Sexual Assault Awareness Month is April: Stay Informed, Stay Vigilant and Take Action to Combat Sexual Assault

The momentum of movements like Me Too and Time’s Up is causing society to make a major shift in how we discuss and react to sexual violence, as well as how sexual assaults are identified, reported, and prevented. And there is no time is better to lead and participate in these discussions than now, since April is Sexual Assault Awareness Month (SAAM), a time when survivors and advocacy groups work to raise awareness surrounding the pervasive issue of sexual violence.

And the prevalence of sexual assault can be shocking.

According to the National Sexual Violence Resource Center (NSVRC):

  • 1 in 5 women and 1 in 71 men will be raped at some point in their lives.
  • 1 in 4 girls and 1 in 6 boys will be sexually abused before they are 18 years old.
  • 1 in 5 women and 1 in 16 men are sexually assaulted while in college.
  • 90% of college sexual assault victims don’t report the assault.
  • Rape is the most underreported crime: 63% of cases are never reported to police.

These statistics make it clear that sexual assault is a serious and widespread problem. Moreover, in addition to immediate costs such as medical expenses and missed wages, sexual assault can have devastating long-term impacts like post-traumatic stress disorder and depression.

What’s not as clear, as evidenced by a growing body of research, is how victims can safely reach out to report incidents and ask for help. Anecdotal and peer-reviewed research both confirm that victims of sexual assault, rape, or sexual abuse almost unanimously report that it is often confusing to know where to turn to report an incident — and it’s always intimidating.

Statistics and surveys are also showing that while the #MeToo movement may be encouraging more victims feel to come forward, victims and witnesses are not reporting these attacks using traditional methods. Survivors have given the following reasons for not reporting a sexual assault:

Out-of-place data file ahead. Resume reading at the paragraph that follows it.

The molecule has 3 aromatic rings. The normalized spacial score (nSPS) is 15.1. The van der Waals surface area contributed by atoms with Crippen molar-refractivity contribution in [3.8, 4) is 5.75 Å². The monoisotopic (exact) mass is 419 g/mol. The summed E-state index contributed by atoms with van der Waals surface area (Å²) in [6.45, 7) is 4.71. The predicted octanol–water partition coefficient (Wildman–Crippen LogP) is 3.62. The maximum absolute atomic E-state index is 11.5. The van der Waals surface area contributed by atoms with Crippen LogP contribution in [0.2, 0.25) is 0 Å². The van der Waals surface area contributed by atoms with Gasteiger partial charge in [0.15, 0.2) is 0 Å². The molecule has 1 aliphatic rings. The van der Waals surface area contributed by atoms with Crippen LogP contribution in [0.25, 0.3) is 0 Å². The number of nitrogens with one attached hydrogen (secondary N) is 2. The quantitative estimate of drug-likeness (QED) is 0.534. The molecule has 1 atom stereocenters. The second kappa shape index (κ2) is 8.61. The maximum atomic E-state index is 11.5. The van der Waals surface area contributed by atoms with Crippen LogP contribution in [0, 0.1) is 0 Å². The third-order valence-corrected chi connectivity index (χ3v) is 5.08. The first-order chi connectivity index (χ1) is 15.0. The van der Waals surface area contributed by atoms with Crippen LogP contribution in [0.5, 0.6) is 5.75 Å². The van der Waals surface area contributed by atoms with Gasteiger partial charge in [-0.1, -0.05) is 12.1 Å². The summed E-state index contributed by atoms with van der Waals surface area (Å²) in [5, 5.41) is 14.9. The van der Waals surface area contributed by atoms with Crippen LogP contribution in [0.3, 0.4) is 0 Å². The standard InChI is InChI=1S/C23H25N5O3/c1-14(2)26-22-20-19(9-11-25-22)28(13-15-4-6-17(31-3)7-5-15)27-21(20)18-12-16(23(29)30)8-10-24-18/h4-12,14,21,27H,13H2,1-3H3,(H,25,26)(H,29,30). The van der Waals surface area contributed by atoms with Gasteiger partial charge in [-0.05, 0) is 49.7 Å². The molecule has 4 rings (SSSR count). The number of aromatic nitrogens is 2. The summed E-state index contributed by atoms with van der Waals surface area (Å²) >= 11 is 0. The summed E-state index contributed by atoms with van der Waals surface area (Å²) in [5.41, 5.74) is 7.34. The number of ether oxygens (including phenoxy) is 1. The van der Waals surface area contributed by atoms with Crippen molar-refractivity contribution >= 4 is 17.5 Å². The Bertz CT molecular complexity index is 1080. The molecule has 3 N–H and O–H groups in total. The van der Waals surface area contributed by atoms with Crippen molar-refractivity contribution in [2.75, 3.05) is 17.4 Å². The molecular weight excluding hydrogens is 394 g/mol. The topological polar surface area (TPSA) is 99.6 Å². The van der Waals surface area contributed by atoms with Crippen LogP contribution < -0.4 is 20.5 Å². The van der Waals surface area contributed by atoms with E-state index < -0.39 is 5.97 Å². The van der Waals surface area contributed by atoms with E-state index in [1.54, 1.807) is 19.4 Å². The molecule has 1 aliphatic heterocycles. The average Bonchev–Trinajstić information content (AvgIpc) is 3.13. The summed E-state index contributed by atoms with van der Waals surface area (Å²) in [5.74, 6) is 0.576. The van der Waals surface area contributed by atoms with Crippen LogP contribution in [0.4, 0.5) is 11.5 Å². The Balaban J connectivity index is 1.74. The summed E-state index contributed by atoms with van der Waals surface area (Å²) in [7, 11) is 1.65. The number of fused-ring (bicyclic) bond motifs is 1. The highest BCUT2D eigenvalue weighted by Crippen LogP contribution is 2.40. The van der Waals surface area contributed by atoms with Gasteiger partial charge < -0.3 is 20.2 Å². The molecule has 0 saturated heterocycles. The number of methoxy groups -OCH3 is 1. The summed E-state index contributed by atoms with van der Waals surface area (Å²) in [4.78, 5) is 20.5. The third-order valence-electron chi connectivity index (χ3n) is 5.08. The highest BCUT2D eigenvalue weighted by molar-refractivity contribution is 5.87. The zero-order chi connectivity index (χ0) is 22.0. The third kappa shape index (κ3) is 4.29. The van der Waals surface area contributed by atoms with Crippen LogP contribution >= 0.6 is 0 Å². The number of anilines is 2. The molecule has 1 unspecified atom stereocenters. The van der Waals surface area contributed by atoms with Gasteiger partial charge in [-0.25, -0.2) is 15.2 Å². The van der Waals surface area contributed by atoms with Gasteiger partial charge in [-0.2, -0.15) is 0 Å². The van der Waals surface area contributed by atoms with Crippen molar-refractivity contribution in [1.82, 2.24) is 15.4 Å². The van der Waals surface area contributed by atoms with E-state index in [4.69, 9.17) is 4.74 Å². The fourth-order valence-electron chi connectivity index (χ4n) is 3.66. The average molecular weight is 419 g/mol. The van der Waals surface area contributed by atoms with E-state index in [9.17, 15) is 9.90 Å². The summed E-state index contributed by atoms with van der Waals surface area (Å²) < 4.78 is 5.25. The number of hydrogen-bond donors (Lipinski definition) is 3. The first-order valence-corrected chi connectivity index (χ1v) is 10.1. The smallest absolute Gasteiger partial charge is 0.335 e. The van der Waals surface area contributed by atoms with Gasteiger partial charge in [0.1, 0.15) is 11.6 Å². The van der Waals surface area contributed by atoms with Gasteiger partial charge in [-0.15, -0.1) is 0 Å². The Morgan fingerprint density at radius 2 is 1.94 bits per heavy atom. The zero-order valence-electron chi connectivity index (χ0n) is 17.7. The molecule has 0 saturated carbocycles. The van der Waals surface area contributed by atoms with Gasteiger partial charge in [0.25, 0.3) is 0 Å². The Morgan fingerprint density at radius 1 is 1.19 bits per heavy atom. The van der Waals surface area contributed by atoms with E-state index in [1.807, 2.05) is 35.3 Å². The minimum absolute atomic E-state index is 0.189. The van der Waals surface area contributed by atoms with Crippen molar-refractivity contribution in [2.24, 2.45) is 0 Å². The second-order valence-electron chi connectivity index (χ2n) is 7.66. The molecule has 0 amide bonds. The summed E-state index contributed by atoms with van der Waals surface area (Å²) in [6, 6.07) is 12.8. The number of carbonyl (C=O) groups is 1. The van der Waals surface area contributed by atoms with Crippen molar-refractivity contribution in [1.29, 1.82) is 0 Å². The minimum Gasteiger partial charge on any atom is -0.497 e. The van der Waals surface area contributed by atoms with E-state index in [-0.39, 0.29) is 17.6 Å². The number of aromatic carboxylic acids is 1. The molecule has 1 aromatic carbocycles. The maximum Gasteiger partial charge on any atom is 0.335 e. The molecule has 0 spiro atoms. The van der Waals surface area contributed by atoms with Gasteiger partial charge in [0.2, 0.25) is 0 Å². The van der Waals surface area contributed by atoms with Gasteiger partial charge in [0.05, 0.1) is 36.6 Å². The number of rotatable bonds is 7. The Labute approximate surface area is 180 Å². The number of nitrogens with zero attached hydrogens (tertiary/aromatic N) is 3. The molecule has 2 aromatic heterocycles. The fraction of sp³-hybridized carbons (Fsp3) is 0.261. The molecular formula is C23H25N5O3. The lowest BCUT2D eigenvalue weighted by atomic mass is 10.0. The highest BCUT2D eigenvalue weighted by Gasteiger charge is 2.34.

• Fear of retaliation
  • Scared of hostile treatment by the authorities
  • Uncertain that authorities would consider the incident serious enough
  • Did not want family or friends to know about it
  • Didn’t know how to report the incident

Workplaces and schools can take a modern approach to protecting their people and their reputation by utilizing smartphone apps like STOPit as a 21st century solution. These tools are designed to create a safe space for students and employees to report incidents freely—and without fear. The hope is that by making it simple and anonymous, people will be encouraged to report, which allows for real-time, positive intervention for the victim as well as the additional benefit of helping to quickly identify repeat offenders.

Learn More About How STOPit Can Empower People to be Courageous When Confronting Sexual Assault

It’s encouraging to recognize that safe, anonymous reporting tools and improvements in organizational cultures are bolstering the courage of bystanders — giving them the confidence to get involved in protecting their co-workers by providing corroborating evidence in support of a friend’s, classmate’s or co-worker’s report. In a problem this serious, we celebrate every step forward.

“I Ask” for “Awareness to Action”

The National Sexual Violence Resource Center, a leading nonprofit in providing information and tools to prevent and respond to sexual violence, has adopted “I Ask” as their theme for this year’s SAAM. The campaign, “champions the message that asking for consent is a healthy, normal, and necessary part of everyday interactions.” Words and actions shape our world and culture: raising awareness of how often sexual violence happens; talking about consent; sharing safety, prevention, and reporting strategies; and learning helpful and compassionate ways to talk to survivors are the goals of SAAM.

The good news is that individuals, communities, and companies are already taking important steps to successfully combat the risk of sexual harassment, misconduct, and abuse through conversations, programs, policies, and tools that promote safety, respect, and equality. Marriott has received a lot of recent, positive press for its corporate commitment to stamping out human trafficking in the hospitality industry.